Commentary

What to Do About Executive Compensation

Congressional hearings to barbecue Wall Street executives are as fun as a circus, but with more clowns. Presidential politics is now taking such political distractions to a lower level.

The announcer in Sen. Barack Obama’s recent TV ad says, “Last week, another bank [Washington Mutual] went under. But its CEO could walk away with $19 million.” Then Mr. Obama says, “You’ve got corporate executives who are giving themselves million dollar golden parachutes and leaving workers high and dry. That’s wrong. It’s an outrage.”

What’s wrong is the ad. Alan Fishman became CEO of Washington Mutual on Sept. 7 after a $7.5 million signing bonus was used to get him to make that precarious job change. But it is not at all clear that Mr. Fishman is entitled to keep that signing bonus much less a hypothetical 2009 bonus and other items some creative journalist used to fabricate that bogus $19 million figure.

Mr. Fishman was not CEO long enough to be blamed for “leaving workers high and dry.” Neither was the CEO of AIG, Robert Willumstad, who turned down a $22 million severance payment that was surely used to lure him into that insecure assignment.

Most top executives who were actually in charge during the craze of overinvestment in mortgage-backed securities have been fired. Executives who are fired are not in a position to be “giving themselves” anything.

In reality, top executives are mainly paid by accumulating a big stockpile of company stock and stock options. Estimates of annual CEO pay that Congress and the press have been focusing on look as high as they do only because of the high value of restricted stock or stock options at the time.

When Martin J. Sullivan resigned from AIG in July, the bulk of his golden parachute consisted of AIG stock valued at about $28 million. On Sept. 21, the New York Times showed what had happened to the value of such shares since the beginning of 2007. In Mr. Sullivan’s case, his AIG stock had already dropped to $173,000 by Sept. 19. The magical market produced reverse alchemy, turning golden parachutes into lead.

Hank Greenberg built AIG into a trillion-dollar firm from 1968 to 2005, when he was ousted by New York Attorney General Elliott Spitzer for spurious reasons. Mr. Greenberg’s 11 percent share of AIG stock had dropped to $49.6 million from $1.25 billion by Sept. 19 and has fallen even more since then. Mr. Greenberg’s fortune took decades to build, but the punitive Treasury “bailout” knocked it back down in a few days.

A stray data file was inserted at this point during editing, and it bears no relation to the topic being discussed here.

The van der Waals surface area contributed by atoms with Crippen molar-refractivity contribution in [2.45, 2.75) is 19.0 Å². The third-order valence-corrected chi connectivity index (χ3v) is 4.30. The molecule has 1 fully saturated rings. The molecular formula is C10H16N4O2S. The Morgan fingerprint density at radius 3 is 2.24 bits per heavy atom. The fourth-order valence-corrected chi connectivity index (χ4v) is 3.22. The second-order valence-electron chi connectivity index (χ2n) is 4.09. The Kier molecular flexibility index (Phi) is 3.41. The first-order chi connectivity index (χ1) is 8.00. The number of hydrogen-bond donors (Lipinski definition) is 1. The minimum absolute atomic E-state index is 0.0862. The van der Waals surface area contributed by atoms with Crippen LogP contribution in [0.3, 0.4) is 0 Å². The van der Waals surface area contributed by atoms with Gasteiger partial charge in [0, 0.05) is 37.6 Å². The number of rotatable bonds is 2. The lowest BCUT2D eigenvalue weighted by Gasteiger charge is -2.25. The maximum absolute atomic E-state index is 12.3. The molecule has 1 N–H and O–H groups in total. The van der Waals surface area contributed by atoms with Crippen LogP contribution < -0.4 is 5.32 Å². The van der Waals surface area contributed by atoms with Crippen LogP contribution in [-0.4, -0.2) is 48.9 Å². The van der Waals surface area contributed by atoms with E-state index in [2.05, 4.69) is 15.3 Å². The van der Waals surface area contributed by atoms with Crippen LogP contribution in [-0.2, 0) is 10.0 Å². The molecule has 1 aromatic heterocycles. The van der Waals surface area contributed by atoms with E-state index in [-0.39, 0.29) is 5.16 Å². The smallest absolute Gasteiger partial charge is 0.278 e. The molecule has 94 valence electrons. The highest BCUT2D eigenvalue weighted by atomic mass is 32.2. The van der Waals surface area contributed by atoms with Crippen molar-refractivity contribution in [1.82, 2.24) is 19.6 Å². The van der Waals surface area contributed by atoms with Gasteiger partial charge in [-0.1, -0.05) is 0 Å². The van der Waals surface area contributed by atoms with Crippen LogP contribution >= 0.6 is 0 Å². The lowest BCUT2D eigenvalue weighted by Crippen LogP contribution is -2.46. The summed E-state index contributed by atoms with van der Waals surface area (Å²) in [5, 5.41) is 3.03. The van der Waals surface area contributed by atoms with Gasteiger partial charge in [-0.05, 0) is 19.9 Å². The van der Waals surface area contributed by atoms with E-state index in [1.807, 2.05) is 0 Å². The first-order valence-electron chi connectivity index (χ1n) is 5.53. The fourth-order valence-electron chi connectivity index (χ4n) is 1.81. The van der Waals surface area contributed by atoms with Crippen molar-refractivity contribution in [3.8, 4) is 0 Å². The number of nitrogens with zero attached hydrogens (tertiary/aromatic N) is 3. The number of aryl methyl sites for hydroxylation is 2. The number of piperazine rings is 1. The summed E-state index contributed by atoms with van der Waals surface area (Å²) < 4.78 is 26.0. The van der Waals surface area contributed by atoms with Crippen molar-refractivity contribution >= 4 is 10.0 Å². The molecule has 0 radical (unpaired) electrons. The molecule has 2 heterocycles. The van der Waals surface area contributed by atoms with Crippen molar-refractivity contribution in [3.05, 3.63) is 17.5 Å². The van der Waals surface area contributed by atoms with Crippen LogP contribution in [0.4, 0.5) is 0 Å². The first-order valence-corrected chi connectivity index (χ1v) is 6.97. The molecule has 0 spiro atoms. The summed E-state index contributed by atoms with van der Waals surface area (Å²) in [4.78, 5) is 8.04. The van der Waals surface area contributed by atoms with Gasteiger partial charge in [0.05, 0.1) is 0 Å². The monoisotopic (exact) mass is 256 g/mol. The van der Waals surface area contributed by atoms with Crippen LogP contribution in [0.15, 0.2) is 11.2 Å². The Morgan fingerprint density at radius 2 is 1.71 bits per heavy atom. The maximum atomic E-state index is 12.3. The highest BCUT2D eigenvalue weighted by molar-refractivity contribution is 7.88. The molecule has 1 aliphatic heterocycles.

James Cayne, former CEO of Bear Stearns, has lost $980.8 million, according to the New York Times. A Newsweek blog nonetheless claimed Mr. Cayne had a “payout” of $61.3 million - far from being a golden parachute, that just means that’s all Mr. Cayne’s stock is still worth.

Nearly all financial stocks turned to trash after Treasury Secretary Henry M. Paulson Jr. began “bailing out” firms like Bear Stearns and AIG by wiping out their stockholders.

The political impulse to demonize a few CEOs ‘who got us into this mess’ is understandable but unreasonable.”

When the government took over Fannie Mae (for unexplained reasons) the stock immediately dropped from $7 to a few cents a share, leaving the former CEO, Daniel Mudd, with $476,000. The former CEO of Freddie Mac “walked away” with $130,000. Other stockholders took a big hit too, of course, including huge mutual funds and pension funds.

The political impulse to demonize a few CEOs “who got us into this mess” is understandable but unreasonable. The world financial crisis involves far too many banks and insurance companies in too many countries to be explained as a sudden epidemic of personal irresponsibility. Greed is a constant, not a variable, so greed can never explain why things get better or worse.

The extent to which banks all over the world had used borrowed money to invest in mortgage-backed securities was a huge surprise, as was the perceived risk now attached to even the best of those securities.

Most CEOs of failed financial firms have been fired and lost millions. There has been no such “tough love” accountability for those paid to watch out for such problems - including credit-rating agencies, stock analysts and a Congress too bemused with egotistical theatrics to exercise its responsibility for oversight of the blundering Securities and Exchange Commission.

Alan Reynolds is a senior fellow with the Cato Institute and the author of Income and Wealth.